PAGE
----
Issue Date: November 4, 2005
By JAMES STEPHEN BEHRENS
There is a new digital camera on the market. Its manufacturer boasts of its anti-shake mechanism. The technology somehow stills the inner workings of the camera when you take a picture. It is therefore far less risky to take a picture using a slow shutter speed and a wide aperture or lens opening.
With other cameras, you have to learn the art of holding the camera very still or use a tripod; this one does it for you. It is supposedly user-friendly, too. But such advances have raised the price of the camera from earlier models. Progress costs more.
We humans do not come equipped with an anti-shake mechanism -- we have to learn the art of being still so as to better see. As far as I know, all previous models of the human have lacked an anti-shake mechanism. We have to be shocked, smacked, slapped, strapped or comatose to be still enough to chill our horizons and steady our viewfinder.
The aperture of the heart can be very wide -- it can let in a lot of light and love, even in the dark -- but in order to do that well, we need to learn to rest, to be still.
Which is something that appeals to the natural monk that I think is in each of us, albeit more latent in some than others.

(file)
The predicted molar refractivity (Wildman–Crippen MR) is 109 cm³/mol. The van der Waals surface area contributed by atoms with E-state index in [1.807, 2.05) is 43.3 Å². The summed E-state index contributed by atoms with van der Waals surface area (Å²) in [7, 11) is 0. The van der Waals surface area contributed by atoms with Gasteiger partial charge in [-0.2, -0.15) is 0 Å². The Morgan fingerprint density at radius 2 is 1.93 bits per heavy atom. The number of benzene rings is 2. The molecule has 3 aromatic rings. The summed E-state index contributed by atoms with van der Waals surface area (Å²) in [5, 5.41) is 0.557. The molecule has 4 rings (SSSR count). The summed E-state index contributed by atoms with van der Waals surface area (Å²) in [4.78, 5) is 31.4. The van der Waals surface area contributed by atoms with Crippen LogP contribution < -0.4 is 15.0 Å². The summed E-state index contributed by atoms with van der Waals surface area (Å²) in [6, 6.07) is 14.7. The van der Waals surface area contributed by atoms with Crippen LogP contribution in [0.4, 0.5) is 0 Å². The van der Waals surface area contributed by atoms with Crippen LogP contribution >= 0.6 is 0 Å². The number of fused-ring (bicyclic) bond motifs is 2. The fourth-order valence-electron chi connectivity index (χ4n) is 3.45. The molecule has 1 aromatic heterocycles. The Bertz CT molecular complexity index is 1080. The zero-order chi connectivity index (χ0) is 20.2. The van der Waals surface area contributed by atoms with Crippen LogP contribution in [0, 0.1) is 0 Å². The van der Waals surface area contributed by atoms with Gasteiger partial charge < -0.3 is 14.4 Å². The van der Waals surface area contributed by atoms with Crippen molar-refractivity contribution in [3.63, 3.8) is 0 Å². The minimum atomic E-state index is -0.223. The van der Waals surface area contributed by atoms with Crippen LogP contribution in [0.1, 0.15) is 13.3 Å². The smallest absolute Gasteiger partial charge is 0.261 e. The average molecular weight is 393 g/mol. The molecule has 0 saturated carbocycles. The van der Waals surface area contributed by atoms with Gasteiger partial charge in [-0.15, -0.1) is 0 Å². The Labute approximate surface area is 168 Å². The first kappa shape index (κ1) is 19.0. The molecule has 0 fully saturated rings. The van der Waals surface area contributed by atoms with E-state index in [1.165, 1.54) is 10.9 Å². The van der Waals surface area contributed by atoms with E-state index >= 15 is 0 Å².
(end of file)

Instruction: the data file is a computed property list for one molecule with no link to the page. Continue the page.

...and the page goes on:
We are called apart from whatever place we may find ourselves to take time to steady our inner and outer gaze. That is how we develop a way of looking that is sort of anti-shake. It is how we see things about us in a different and might I say captivating way. A lot of natural beauty reveals itself when we slow down to take notice of it.
The picture that is life can become clearer -- and it can be shared with others at the modest cost of being still for a while, and seeing what is there.
Fr. James Stephen Behrens is a monk at Monastery of the Holy Spirit, Conyers, Ga.
National Catholic Reporter, November 4, 2005
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